Substantial wage rises are unlikely over the next 12 months as the majority of employers report they are having little problem hiring the staff they need, according to the latest CIPD Labour Market Outlook (LMO) survey.
The survey, with more than 1,000 employers, revealed that only 15 per cent of job vacancies are proving difficult to fill, meaning firms will not be forced to boost pay to attract recruits.
There are exceptions to this, with sectors such as construction and utilities, finance and retail still struggling to fill roles due to skills shortages, but overall median basic pay is predicted to rise by just 2 per cent in the year to September 2016.
LMO results showed that the number of applicants per vacancy has remained steady during the past year. Employers say they receive an average of 25 applications for each low-skilled role, 15 for medium-skilled roles and eight for highly-skilled roles.
This suggests that most businesses are seeing a steady flow of suitable candidates, despite unemployment falling to a seven-year low in October and despite a slight year on year increase (from 44 per cent to 49 per cent) in the proportion of employers with hard to fill vacancies. The majority of employers said they respond to the problem of difficult to fill roles by up-skilling existing staff (48 per cent), followed by hiring more apprentices (27 per cent), recruiting migrant workers (23 per cent) and raising starting salaries for hard to fill positions (22 per cent).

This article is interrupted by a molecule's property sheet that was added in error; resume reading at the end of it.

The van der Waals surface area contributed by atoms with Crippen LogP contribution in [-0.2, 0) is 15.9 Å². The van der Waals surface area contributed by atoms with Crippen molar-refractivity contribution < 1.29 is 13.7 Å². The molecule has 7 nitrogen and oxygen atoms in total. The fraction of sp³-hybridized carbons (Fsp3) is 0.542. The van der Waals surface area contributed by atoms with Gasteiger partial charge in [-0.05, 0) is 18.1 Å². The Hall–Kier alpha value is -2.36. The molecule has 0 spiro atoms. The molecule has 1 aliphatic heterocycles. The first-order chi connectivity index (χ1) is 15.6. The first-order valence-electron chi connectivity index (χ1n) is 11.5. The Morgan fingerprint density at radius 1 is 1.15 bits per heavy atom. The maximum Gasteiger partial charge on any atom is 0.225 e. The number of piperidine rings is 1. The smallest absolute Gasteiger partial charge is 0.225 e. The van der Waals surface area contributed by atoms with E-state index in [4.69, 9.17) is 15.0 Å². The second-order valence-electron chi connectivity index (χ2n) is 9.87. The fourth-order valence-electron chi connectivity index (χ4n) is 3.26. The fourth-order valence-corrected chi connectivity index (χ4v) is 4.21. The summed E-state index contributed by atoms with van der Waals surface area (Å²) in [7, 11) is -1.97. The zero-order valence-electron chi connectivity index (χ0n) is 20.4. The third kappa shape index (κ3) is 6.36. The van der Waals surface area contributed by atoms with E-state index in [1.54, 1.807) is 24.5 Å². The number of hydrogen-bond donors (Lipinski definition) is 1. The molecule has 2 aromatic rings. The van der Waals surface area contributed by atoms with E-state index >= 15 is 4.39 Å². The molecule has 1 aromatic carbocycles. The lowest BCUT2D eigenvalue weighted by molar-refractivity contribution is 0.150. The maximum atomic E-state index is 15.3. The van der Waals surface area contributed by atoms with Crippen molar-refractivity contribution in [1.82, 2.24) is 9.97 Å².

Gerwyn Davies, labour market analyst at the CIPD, said: ”It seems that armageddon warnings about the UK facing a skills shortage crisis understate the ability of many employers to ease their recruitment problems. Many employers have heeded previous warnings of a tightening jobs market by providing more job opportunities for young people, including through apprenticeships, while up-skilling the existing workforce. At the same time, others are using migrant workers to strengthen their defence against a tightening labour market.”
He said that this “flexibility in the UK labour market” was likely to restrain any significant wage inflation over the next 12 months. “This is despite the introduction of the national living wage in April 2016, which may have a big impact on overall wage bills for some organisations in certain sectors, but negligible impact on overall wage inflation,” Davies added.
Skills shortages are still an issue for certain recruiters with the largest proportion of hard-to-fill vacancies in the manufacturing and production sector (24 per cent), which includes industries such as construction and utilities, and private sector services (24 per cent), which covers industries such as finance and retail.
Davies added: “In some areas though, skills shortages do remain more acute. Employers that are struggling to fill vacancies should think creatively about how they can upskill the workforce. On-the-job learning, mentoring schemes and apprenticeships are cost effective ways in which both new blood and new skills can be injected into the workforce.”